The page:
Peak time city centre lorry ban

In recent weeks proposals have been put forward looking to ban lorries and trucks from entering city centres during peak times. The move has been called for after a spate of accidents involving lorries and cyclists resulting in the death of seven cyclists so far in 2015. Truck maintenance specialists Vardens have been looking at how such a ban would work and what affect it would have on the industry.

The idea of banning lorries from city centres is not a new one, London mayor Boris Johnson told the London Assembly in 2013 that he was “not adverse to the idea instinctively” although conceded that a lot of research was needed to determine how it would work.  The proposals have also gathered support from other high profile politicians including stand in labour leader Harriet Harman who tweeted in May:

Sir Steven House, head of Scotland’s police force has recently urged the Government to act and instigate a change in the design of lorries which he believes would help reduce further incidents. With the cab sitting so high off the ground it can be difficult to see directly in front and if a person or cyclist steps out then the driver may not even be aware that they have done so.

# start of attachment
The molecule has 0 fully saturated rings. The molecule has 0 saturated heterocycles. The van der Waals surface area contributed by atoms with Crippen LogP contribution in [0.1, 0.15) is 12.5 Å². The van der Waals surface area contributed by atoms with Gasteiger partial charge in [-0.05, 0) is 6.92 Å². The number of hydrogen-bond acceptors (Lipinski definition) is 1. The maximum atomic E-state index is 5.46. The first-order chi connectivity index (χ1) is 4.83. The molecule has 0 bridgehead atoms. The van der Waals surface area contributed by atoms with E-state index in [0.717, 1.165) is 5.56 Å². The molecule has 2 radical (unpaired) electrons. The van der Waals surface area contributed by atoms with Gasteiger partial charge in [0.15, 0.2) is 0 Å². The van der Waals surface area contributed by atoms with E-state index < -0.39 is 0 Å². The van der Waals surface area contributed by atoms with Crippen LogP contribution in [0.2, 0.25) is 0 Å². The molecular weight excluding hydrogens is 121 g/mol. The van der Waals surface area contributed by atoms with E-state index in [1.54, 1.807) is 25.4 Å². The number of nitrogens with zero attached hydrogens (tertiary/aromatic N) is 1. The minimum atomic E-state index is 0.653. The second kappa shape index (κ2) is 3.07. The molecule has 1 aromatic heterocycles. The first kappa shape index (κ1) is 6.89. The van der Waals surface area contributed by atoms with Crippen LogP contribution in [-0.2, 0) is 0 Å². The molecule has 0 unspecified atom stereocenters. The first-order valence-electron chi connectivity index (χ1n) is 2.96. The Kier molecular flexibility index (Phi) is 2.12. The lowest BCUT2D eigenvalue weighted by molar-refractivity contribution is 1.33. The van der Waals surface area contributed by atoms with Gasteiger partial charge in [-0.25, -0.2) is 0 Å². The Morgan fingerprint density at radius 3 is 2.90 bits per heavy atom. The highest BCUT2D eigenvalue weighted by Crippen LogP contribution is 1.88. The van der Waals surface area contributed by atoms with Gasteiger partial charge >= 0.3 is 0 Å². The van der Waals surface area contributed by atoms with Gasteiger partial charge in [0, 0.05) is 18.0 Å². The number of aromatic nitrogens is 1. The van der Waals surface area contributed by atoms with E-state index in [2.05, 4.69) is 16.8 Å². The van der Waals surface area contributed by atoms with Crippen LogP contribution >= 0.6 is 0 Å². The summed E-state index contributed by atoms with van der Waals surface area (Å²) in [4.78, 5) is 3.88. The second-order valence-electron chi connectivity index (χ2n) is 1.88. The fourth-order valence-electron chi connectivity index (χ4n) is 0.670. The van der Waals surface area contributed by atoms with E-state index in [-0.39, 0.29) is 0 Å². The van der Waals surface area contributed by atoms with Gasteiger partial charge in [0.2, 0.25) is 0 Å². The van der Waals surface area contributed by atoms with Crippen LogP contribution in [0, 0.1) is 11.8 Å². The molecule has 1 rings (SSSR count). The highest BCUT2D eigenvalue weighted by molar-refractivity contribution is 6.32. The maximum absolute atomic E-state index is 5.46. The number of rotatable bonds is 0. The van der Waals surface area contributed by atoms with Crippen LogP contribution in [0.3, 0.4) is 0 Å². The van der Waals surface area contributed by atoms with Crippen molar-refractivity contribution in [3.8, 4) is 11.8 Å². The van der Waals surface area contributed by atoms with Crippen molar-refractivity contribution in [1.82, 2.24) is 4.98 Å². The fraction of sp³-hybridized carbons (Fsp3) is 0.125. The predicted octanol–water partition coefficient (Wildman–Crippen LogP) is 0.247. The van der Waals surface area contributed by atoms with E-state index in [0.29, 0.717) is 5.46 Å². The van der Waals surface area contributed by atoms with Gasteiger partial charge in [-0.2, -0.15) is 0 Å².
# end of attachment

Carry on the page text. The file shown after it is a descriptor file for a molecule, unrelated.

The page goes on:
Traffic during some city centre peak times is already at breaking point so any ban that removes certain vehicles from the road during that time would be welcomed by motorists.

So how would a ban work?

The ban would see certain areas of cities ‘off limits’ to lorry drivers during specific time periods – if caught driving through these areas then it is thought this would be punishable with a fine. But who would be liable? The driver? Their employer? Or possibly even the receiving party? All three have a case for and against which is why the wider implications would need to be thoroughly considered.

Banning lorries from entering cities, particularly London, would be largely opposed by many businesses, especially those in the haulage industry who regularly use major routes through the capital to transport goods and items. Deliveries would have to be precisely scheduled and thoroughly planned to ensure that certain times were avoided – something that Christopher Snelling, head of urban logistics at the Freight Transport Association, has said is completely unfeasible. Would exceptional circumstance be taken into consideration? And how far would they go? Would a lorry driver who became stuck in traffic trying to get out of the city be punished?Haulage

It would be considered a bold political move for any Government to introduce a ban of this nature and we still appear to be a long way off although with support continuing to build it may one day become a reality.


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